Take for example the “asset allocation by age” (or proximity to retirement age), certainly your money doesn’t know how old you are but you do and your ability to weather downturns is significantly less the older you get. If you’re 20 and your investments drop 40%, you have 40 years to recover. If you’re 60 and your investments drop 40%, you’re in deep trouble.

  3. Jesse says:

    Even if the tax law doesn’t change, you have an unknown on what your tax rate will actually be at retirement. Maybe it will be lower for very common, feasible reasons (not the abolishment of the tax code). That likelihood is there. I woudn’t wish that on anyone though ;)

  4. EMF says:

    The 2nd point about there being no difference between Roth and Traditional IRAs should the tax rates be the same now as in retirement is absolutely correct.

    But that argument is only important if you are not able to contribute more to your retirement than the maximum of a Traditional IRA or a lower amount to a Roth after taxes are paid. All other things being equal, if you contribute the maximum to a Roth you will have more money in retirement than if you contribute the maximum to a Traditional IRA. The Roth effectively allows you to contribute more to tax advantaged retirement savings.

  5. I’m not buying the argument, but I give you and A for effort. The reason I’m not buying it is that you kind of have to assume that the tax structure is going to remain the same. You can’t plan for an unknown other than to assume all possibilities and put some eggs in each basket. One of those possibilities though would be today’s current tax structure which would make the Roth IRA a good thing.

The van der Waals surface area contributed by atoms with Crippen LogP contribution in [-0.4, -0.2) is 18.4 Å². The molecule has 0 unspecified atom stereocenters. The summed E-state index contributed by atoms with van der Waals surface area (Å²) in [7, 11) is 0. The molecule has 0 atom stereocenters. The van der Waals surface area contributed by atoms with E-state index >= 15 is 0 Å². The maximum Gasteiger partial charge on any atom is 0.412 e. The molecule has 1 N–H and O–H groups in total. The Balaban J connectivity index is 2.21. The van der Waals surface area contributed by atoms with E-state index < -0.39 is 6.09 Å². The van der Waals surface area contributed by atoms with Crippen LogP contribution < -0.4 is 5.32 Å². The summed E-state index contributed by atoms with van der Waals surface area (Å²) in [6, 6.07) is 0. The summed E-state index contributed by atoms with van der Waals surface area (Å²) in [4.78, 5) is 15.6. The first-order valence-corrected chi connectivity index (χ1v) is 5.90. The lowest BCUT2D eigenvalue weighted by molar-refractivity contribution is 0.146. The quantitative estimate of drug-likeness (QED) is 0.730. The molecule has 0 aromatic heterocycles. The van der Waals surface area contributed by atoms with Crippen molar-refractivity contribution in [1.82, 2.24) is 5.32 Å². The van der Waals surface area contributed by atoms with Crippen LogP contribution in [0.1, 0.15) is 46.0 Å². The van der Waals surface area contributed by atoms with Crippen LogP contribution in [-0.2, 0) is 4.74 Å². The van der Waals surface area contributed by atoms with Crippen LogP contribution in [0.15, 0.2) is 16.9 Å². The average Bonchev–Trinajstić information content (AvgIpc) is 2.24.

6. jim says:

    Hahaha Thanks Lazy Man, I agree with you on how you have to assume the tax structure will remain the same but that’s also why you should contribute to a 401K and a Roth, you should diversify your tax profile just as you diversify the assets you’re in. Don’t bet it all on black!

  7. cindy says:

    THANK YOU for a devil’s advocate post. It’s great to hear things from the other side, especially how Roth is not greatly better than the traditional, which I think it’s a great misconception that everyone has, including me.

    Cheers,

    Cindy

  8. Debt Hater says:

    The strongest argument does seem to be the second one about the traditional and Roth not being wildly different, but I can see it was a stretch to make this post! Still good point though

  9. jpsfranks says:

    I’m much more inclined to believe that changes to the tax structure would be to the benefit of the Roth rather than work against it. Which is a more likely reform: something huge change like a VAT/national sales tax, or something relatively easy like an adjustment to the marginal rates? And I think they more likely to go up than down. As you pointed out in a previous post, top rates were much higher not so long ago.

    The only thing wrong with my Roth is that I can only put $4k/year in it!